Bird of the Week: Ruby-crowned Kinglet

Recently, I’ve added a new project to my activities at Montlake Fill. The Friends of Yesler Swamp (the swamp is easternmost part of the Fill) have asked me to post a “Bird of the Week” on the signboard at the entrance to the main trail leading into the swamp. Actually, I think I’ll be posting a “Bird of every two weeks,” because I’ve counted only about 105 different species in the swamp, and I’d like this project to last longer than just two years!

The current Bird of the Week is:


Two Ruby-crowned Kinglets were going after each other on the East Trail of Yesler Swamp the other day. The way these diminutive knights fight is they shine their ruby crowns at each other. Whichever warrior shines the brightest wins the match. The male I saw was shining his crown so brightly it looked like his head was on fire. I’ve never seen more red feathers on a kinglet’s crown in my life. Normally, kinglets keep their firebrands sheathed, as it were. So seeing even a glimmer is unusual for me in the field. As for the kinglet’s opponent, he had already retreated into the brush, flinging insults with his little voice as he fled.

Meanwhile, to the victor go the spoils. The winner shook out his feathers and began feeding in the territory he had defended. Ruby-crowned Kinglets spend the winter with us here in the balmy south of their range. When they arrive in late fall, they must establish a new territory each year. The stakes are high: rich habitat means survival through the difficult winter and early spring. Luckily for “our” kinglets, Yesler Swamp and the rest of UBNA provide plenty of food for all.

Fun Facts about Ruby-crowned Kinglets:

• Look carefully at Ruby-crowned Kinglets’ feet: they’re yellow!

• Ruby-crowned Kinglets breed in the heights, either in the Far North or in montane regions from New Mexico north to Alaska. They come down to the lowlands in winter.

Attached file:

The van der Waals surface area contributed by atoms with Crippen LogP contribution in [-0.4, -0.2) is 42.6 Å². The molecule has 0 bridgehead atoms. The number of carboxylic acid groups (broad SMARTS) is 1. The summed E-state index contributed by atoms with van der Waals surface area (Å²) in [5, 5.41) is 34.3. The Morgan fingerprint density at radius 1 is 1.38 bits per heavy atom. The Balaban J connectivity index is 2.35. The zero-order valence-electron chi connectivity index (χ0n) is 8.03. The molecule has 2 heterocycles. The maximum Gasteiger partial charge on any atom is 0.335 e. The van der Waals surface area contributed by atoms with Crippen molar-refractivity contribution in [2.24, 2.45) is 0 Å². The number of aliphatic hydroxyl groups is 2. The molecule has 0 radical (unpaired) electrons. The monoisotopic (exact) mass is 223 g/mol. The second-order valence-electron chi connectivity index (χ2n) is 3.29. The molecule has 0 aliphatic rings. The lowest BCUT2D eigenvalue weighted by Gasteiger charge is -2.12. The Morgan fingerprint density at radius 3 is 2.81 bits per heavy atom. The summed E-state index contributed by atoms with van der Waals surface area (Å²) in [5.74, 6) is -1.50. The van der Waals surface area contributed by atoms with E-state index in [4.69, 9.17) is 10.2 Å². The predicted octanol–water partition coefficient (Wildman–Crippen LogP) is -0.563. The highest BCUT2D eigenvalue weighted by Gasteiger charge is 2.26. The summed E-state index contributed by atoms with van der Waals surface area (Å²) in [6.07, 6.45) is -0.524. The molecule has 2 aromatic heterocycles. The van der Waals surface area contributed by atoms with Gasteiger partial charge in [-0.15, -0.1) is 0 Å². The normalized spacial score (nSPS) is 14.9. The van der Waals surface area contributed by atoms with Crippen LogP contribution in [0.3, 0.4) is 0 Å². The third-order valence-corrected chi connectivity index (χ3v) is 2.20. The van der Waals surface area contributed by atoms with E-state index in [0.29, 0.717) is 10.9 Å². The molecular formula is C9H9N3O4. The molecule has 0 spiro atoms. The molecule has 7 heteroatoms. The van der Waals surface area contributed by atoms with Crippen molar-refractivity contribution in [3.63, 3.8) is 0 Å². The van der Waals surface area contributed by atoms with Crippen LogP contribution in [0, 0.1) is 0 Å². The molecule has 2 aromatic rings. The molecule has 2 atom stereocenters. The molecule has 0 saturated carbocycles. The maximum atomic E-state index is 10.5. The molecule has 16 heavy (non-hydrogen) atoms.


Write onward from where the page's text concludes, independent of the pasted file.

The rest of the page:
• Ruby-crowned Kinglets eat small insects, arachnids, their eggs, and small fruit and seeds. They glean their food with their, tiny, pointed bills.

• Kinglets’ food is often stuck to the undersides of leaves and branches. To get at it, kinglets often hover under a likely piece of vegetation, flapping their wings quickly and maneuvering with their tails to stay in one place (a bit like hummingbirds).

• Males and females are loyal to each other throughout the breeding season, but in the winter they part company. Spring finds each one looking for a new mate.

• Relative to their size, Ruby-crowned Kinglets lay more eggs than almost any other bird — as many as 12 in one clutch.

• Both parents work hard to bring food to the babies after they hatch, but only for a couple of weeks. After that, the female leaves, and the male continues to care for the young.

• The nests are somewhat elastic and can expand as the young birds grow.

• Ruby-crowned Kinglets have only one near cousin: Golden-crowned Kinglets, which can also be found in Yesler Swamp. Golden-crowned Kinglets have black-and-white racing stripes on their heads, as well as gold-colored crowns that are always visible.

• Ruby-crowned Kinglets often feed in mixed flocks, traveling from one bush to another in the company of chickadees, other kinglets, wintering warblers, and other small birds.

• They are fierce birds. When they see a predator, such as a Northern Saw-whet Owl, they will band together and mob the owl, pestering it until it leaves. Listen for excited, fast-paced chipping noises from many throats — it’s a good way to see an owl!